What are the physiologic consequences of imbalance of the gut biome in kidney patients? The tight junctions normally found in healthy colon cells develop leaks that enable luminal antigens and other noxious substances to enter the systemic circulation. This disruption of the colonic tight junction results in inflammation throughout the colon with histologic evidence of chronic enterocolitis in dialysis patients. It is well known that chronic inflammation is an important factor in the genesis of cardiovascular disease. Cardiovascular disease still remains the leading cause of mortality in end-stage kidney patients who are maintained on dialysis! Thus, by restoring the balance of bacteria in the colon of kidney patients, inflammatory colitis may be prevented, and the resultant reduction of inflammation may slow cardiovascular disease in our patients.
Dr. Vaziri and his colleagues have studied the effects of a form of fiber—high-amylose maize resistant starch type 2 (HAM-RS2)—on CKD animals. HAM-RS2 is able to pass undigested into the colon, where it provides the substrate for the growth of beneficial bacteria, lowers fecal nitrogen excretion and lowers plasma urea. In studies of hemodialysis patients, inflammatory markers improved and patients had fewer gastrointestinal symptoms, such as bloating and gas.
Maintaining a balance of bacteria may be beneficial for all of us, but especially valuable for patients with various stages of chronic kidney disease. Judicious use of antibiotics is advised. If antibiotics are given, then probiotics can be administered to prevent imbalance of the intestinal biome. However, the probiotic will not likely arrive intact to the target organ, the intestinal tract, because a large percentage of the capsule containing the probiotic may be destroyed by stomach acid. Hao Zhang and colleagues are developing an acid resistant gel that can house the probiotic and prevent gastric acid from killing the enclosed dose of friendly bacteria.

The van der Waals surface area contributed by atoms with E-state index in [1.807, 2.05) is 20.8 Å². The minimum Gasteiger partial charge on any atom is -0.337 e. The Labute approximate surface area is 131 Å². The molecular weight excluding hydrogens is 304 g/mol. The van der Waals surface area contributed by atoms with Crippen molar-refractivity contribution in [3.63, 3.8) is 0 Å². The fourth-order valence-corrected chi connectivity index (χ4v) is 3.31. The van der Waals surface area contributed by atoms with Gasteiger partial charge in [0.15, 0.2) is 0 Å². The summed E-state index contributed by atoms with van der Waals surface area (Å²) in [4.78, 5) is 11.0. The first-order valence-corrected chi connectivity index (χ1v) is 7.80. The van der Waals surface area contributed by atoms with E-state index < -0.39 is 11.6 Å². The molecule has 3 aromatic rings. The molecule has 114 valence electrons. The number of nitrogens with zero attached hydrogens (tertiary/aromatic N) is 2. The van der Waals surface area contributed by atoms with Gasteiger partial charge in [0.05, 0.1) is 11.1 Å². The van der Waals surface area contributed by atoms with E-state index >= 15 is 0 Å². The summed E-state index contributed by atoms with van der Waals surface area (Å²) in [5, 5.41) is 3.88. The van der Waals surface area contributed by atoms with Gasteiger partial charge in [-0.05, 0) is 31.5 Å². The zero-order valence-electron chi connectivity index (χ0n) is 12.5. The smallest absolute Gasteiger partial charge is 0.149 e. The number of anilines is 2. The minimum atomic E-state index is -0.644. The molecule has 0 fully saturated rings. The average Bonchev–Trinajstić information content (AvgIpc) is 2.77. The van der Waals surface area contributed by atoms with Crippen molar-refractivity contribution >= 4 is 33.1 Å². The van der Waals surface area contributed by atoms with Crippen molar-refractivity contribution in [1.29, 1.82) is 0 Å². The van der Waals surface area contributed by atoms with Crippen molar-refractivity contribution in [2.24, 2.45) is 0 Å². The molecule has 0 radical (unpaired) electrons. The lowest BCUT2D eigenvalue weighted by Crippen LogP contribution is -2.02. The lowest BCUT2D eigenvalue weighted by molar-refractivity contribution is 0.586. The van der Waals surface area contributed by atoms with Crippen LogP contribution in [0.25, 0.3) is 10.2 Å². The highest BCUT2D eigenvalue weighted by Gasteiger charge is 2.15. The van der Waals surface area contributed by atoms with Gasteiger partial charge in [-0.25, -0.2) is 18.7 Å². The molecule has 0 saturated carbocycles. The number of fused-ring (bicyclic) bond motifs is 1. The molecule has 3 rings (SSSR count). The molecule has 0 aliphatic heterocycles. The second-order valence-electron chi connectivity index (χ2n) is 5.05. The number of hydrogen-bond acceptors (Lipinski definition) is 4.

The judicious use of foods rich in fiber may maintain a normal balance of intestinal flora. In ongoing studies, Dr. Vaziri and colleagues in Tehran are feeding high-amylose maize to dialysis patients, looking to see if the balance of the gut microbiome is restored, the inflammatory process abates and the general clinical outcome improves (i.e., gastrointestinal bloating and gas diminishes). Other variables being studied are whether fiber that reaches the gut can slow the rate of loss of kidney function.
In summary, evidence to date suggests that a reduction in the use of antibiotics and the inclusion of fiber in the diet of patients with CKD may slow the progression of kidney disease, reduce the dangerous inflammation of the bowel that is associated with accelerated cardiovascular disease, improve general immune function and improve patient mood. The mechanism is simply restoring the balance of the human microbiome. Once the results of studies, such as the one in Tehran on amylose resistant starch, are available, nephrologists can use the information to help improve the health of patients with kidney disease.